A top political aide to Alabama Gov. Robert Bentley is resigning a week after he apologized for making inappropriate remarks to her but denied the pair were engaged in an affair.
Rebekah Caldwell Mason said in a statement Wednesday that she is resigning as Bentley’s senior policy analyst, the Montgomery Advertiser reports. The decision comes a week after Bentley’s contrite news conference in which he apologized to his family and Mason’s for his behavior.
Mason said she would no longer be paid from the governor's political campaign or the Alabama Council for Excellent Government, a private entity created to support Bentley's policies.
"My only plans are to focus my full attention on my precious children and my husband who I love dearly," the statement said. "They are the most important people in my life. Thank you for your prayers for our family.”
Mason had served as Bentley’s senior policy adviser since January. Mason, a former television news anchor in Bentley’s hometown of Tuscaloosa, signed on as spokeswoman for the little-known legislator’s longshot bid for governor in 2010. She worked as the governor’s communications adviser before leaving to work on his 2014 re-election.
The Alabama Ethics Commission appears to be preparing to investigate allegations surrounding Bentley and Mason.
The commission informed the state auditor it has assigned case numbers stemming from an auditor's report last week. That reported summarized allegations that the pair were having an affair and may have misused state resources or broken state laws, theMontgomery Advertiser reported. Bentley and Mason have denied the allegations.
The commission says it will assign a special agent in the "near future" to conduct an investigation into the complaints, the newspaper reported, quoting from a commission letter to the auditor.
Central to the allegations are recently released audio excerpts in which the governor engages in sexually charged talk with the staffer.
“I love you. I love to talk to you,” the governor says to Mason on the tapes. “Baby, let me tell you what we’re going to have to start doing, we’re going to have to start locking the door. If we are going to do what we did the other day, we are going to have to start locking the door.”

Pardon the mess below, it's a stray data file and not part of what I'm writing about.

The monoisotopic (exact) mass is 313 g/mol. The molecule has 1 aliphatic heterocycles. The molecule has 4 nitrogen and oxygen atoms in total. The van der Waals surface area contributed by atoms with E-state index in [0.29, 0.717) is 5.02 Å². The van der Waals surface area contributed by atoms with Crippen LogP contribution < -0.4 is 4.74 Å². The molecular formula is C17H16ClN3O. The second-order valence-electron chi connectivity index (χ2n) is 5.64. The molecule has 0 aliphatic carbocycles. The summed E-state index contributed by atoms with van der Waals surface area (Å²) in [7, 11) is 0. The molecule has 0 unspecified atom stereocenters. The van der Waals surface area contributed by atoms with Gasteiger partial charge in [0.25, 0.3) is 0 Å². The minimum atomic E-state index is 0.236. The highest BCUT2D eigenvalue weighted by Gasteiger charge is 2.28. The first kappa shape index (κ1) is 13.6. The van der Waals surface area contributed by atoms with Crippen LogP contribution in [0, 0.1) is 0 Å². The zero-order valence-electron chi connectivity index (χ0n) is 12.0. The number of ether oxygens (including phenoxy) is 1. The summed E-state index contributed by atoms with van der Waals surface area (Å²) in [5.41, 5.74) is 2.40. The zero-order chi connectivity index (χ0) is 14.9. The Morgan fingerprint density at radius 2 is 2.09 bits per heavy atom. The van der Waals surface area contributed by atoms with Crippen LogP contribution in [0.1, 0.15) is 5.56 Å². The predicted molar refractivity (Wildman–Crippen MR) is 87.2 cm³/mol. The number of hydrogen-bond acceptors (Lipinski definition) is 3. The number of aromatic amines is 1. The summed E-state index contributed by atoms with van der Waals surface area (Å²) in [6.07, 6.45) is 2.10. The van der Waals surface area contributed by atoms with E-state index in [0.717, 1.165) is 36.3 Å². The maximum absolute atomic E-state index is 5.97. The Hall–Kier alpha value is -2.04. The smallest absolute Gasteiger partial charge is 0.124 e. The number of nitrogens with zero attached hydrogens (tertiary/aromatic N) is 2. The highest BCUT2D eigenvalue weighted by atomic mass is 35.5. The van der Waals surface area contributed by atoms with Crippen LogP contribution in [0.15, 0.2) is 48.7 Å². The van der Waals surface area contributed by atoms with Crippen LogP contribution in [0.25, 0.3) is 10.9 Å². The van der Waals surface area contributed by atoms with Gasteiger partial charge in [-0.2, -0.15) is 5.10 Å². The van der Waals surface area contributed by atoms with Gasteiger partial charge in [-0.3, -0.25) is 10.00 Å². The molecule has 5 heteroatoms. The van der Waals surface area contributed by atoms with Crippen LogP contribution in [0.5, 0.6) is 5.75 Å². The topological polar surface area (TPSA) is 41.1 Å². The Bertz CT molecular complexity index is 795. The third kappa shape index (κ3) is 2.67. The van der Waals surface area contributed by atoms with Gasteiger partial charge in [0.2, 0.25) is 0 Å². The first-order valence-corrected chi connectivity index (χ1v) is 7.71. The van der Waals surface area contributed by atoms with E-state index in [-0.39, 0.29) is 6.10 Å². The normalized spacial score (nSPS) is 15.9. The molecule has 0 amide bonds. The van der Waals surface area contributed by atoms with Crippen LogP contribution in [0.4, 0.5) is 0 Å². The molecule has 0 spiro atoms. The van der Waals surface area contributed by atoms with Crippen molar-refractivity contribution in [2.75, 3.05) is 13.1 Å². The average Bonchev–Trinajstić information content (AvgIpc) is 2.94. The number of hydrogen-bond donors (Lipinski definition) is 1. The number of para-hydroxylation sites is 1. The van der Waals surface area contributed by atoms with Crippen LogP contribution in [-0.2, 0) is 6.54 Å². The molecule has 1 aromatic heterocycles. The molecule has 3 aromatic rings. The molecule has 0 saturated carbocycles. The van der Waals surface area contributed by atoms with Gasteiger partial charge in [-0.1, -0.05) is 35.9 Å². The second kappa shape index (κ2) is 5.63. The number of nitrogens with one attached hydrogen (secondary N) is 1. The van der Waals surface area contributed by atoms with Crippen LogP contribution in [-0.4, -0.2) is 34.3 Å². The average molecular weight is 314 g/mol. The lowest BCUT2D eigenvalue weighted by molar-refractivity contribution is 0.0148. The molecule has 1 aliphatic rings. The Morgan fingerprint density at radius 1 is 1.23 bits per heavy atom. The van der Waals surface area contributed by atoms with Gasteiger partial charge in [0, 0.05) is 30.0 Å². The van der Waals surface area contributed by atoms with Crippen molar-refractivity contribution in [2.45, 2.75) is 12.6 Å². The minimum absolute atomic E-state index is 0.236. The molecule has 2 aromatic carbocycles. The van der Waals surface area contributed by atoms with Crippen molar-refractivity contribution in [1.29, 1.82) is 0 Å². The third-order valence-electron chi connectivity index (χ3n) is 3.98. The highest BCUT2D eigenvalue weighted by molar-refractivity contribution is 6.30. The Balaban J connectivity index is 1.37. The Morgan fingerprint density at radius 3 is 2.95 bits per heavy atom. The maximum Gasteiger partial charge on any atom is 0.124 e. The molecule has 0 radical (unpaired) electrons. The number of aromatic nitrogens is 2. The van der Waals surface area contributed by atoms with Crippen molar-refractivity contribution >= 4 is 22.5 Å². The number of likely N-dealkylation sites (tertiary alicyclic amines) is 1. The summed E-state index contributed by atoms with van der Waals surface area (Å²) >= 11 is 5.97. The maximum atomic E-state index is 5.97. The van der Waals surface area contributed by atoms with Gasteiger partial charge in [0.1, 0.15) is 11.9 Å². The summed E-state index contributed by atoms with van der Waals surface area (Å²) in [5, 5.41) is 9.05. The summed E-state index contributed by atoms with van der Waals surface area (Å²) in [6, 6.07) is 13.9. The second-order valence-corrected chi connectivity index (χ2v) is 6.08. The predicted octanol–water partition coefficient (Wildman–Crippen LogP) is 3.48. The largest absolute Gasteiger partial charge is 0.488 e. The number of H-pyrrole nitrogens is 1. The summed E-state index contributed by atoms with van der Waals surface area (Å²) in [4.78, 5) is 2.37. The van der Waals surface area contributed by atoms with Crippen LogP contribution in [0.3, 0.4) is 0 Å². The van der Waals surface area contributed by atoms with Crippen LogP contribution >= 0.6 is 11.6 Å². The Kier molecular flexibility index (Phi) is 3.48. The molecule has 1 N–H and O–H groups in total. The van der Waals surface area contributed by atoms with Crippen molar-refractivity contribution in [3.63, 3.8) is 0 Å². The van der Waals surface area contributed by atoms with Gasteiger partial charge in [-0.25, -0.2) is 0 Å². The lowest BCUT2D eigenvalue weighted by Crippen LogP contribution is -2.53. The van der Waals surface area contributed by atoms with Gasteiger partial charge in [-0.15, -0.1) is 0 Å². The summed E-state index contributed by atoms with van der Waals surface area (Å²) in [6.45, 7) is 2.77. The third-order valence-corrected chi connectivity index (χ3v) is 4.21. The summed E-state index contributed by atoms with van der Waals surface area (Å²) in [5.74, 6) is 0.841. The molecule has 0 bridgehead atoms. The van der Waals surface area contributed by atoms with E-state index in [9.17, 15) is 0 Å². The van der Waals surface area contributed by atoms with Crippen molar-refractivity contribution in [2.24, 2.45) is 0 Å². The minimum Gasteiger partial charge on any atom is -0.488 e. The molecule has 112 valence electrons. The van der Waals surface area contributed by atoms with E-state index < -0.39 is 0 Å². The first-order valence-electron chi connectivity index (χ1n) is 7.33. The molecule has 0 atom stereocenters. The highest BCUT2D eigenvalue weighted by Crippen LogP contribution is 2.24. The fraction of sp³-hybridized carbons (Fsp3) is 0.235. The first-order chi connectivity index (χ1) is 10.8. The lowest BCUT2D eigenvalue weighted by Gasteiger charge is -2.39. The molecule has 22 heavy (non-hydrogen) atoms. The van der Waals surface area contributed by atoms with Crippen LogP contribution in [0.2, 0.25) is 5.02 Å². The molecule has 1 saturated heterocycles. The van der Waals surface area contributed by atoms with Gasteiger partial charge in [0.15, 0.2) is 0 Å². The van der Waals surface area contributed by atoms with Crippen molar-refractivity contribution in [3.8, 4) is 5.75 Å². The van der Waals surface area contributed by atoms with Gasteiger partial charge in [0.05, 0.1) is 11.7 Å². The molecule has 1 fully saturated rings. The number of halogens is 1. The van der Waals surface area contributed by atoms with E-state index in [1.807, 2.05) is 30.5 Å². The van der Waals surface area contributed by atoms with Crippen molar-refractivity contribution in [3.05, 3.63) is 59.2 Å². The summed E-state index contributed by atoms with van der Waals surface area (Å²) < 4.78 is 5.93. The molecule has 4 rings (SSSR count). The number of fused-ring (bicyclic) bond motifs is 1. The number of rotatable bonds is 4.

The tapes were recorded two years ago by Dianne Bentley, the governor's former wife, who divorced him last year. The conversation, in which only the governor's voice is heard, was reportedly captured on her cellphone, which she left behind in a room at the couples’ beach home, WKRG-TV reported.
The case has spurred calls for the governor's resignation by some state legislators.
"Much is required for Gov. Bentley to repair his relationship with the state," said an editorial Tuesday by Al.com, an Alabama media consortium. "If he remains unwilling to provide a full reckoning, then he should resign."
In a new twist in the case, the pastor of the First Baptist Church of Tuscaloosa confirmed that Bentley and Mason are no longer members of the church following the release of the audio tapes.
Senior Pastor Gil McKee told the Christian News Network that while "church discipline is a church family matter" he can confirm that both Bentley and Mason are no longer members of the church. "I continue to pray for each of them," he says.
McKee does not indicate the timing or circumstances of their departure. Bentley has served as Sunday school teacher and deacon at the church.
Perhaps the most damaging allegations came last week when former Alabama Law Enforcement Agency Secretary Spencer Collier, a longtime Bentley ally, accused the governor and staffer of having an affair and charged that the governor used state resources to pursue it.
Collier went public one day after he was fired by Bentley following a report raising concerns of "possible misuse of state funds" at ALEA.
Collier, who strongly denies the allegation, said Bentley and Mason were "furious" with him after he submitted an affidavit in an unrelated case involving the Alabama house speaker, who faces felony ethics charges for allegedly using his public position to benefit his businesses and clients, the Advertiser reported.
The release of the tapes, in turn, prompted Bentley's contrite remarks at a news conference.
Bentley denied participating in a “physical, sexual relationship” but said he made a mistake in judgment and apologized to his family and the Masons.
“I made a mistake,” Bentley told reporters. “Two years ago I made a mistake. ...I have apologized many times to my family. I have apologized to the family of Mrs. Mason. I would now like to apologize to the people of Alabama. I ask them to forgive me.”
One reporter asked Bentley if he was in love with Mason, to which he replied, “I love many members of my staff, in fact, all the members of my staff. Do I love some more than others? Absolutely.”
Contributing: Brian Lyman, Montgomery Advertiser